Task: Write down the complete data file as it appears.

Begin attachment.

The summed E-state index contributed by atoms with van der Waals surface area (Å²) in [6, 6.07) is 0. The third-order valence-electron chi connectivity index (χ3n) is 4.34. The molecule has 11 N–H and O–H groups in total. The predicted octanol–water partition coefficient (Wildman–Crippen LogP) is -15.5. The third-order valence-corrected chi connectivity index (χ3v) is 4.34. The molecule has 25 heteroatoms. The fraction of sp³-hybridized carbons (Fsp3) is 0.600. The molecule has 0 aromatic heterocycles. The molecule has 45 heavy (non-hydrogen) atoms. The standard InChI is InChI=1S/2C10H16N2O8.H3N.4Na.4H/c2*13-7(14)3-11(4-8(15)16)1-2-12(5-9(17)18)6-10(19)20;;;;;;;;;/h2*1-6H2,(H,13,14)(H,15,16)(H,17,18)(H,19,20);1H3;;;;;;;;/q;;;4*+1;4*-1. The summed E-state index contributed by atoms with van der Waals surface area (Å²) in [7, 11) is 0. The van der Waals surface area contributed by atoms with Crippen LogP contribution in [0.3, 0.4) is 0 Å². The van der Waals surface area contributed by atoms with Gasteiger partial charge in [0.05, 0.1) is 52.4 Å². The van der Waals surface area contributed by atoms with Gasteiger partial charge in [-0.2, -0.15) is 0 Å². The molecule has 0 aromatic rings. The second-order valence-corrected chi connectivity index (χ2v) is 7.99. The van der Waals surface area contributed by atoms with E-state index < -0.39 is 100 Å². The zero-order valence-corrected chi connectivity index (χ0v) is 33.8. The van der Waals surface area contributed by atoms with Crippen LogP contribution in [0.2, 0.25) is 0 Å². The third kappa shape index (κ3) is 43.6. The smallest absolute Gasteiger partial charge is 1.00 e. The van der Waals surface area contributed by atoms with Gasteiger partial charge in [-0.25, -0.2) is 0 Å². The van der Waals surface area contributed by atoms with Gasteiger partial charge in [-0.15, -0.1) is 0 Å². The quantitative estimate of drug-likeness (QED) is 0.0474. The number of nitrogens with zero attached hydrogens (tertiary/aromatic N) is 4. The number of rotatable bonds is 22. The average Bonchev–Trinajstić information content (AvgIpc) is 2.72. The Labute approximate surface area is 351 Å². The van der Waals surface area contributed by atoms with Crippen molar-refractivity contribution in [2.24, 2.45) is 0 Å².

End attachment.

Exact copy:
The summed E-state index contributed by atoms with van der Waals surface area (Å²) in [6, 6.07) is 0. The third-order valence-electron chi connectivity index (χ3n) is 4.34. The molecule has 11 N–H and O–H groups in total. The predicted octanol–water partition coefficient (Wildman–Crippen LogP) is -15.5. The third-order valence-corrected chi connectivity index (χ3v) is 4.34. The molecule has 25 heteroatoms. The fraction of sp³-hybridized carbons (Fsp3) is 0.600. The molecule has 0 aromatic heterocycles. The molecule has 45 heavy (non-hydrogen) atoms. The standard InChI is InChI=1S/2C10H16N2O8.H3N.4Na.4H/c2*13-7(14)3-11(4-8(15)16)1-2-12(5-9(17)18)6-10(19)20;;;;;;;;;/h2*1-6H2,(H,13,14)(H,15,16)(H,17,18)(H,19,20);1H3;;;;;;;;/q;;;4*+1;4*-1. The summed E-state index contributed by atoms with van der Waals surface area (Å²) in [7, 11) is 0. The van der Waals surface area contributed by atoms with Crippen LogP contribution in [0.3, 0.4) is 0 Å². The van der Waals surface area contributed by atoms with Gasteiger partial charge in [0.05, 0.1) is 52.4 Å². The van der Waals surface area contributed by atoms with Gasteiger partial charge in [-0.2, -0.15) is 0 Å². The molecule has 0 aromatic rings. The second-order valence-corrected chi connectivity index (χ2v) is 7.99. The van der Waals surface area contributed by atoms with E-state index < -0.39 is 100 Å². The zero-order valence-corrected chi connectivity index (χ0v) is 33.8. The van der Waals surface area contributed by atoms with Crippen LogP contribution in [0.2, 0.25) is 0 Å². The third kappa shape index (κ3) is 43.6. The smallest absolute Gasteiger partial charge is 1.00 e. The van der Waals surface area contributed by atoms with Gasteiger partial charge in [-0.25, -0.2) is 0 Å². The van der Waals surface area contributed by atoms with Gasteiger partial charge in [-0.15, -0.1) is 0 Å². The quantitative estimate of drug-likeness (QED) is 0.0474. The number of nitrogens with zero attached hydrogens (tertiary/aromatic N) is 4. The number of rotatable bonds is 22. The average Bonchev–Trinajstić information content (AvgIpc) is 2.72. The Labute approximate surface area is 351 Å². The van der Waals surface area contributed by atoms with Crippen molar-refractivity contribution in [2.24, 2.45) is 0 Å².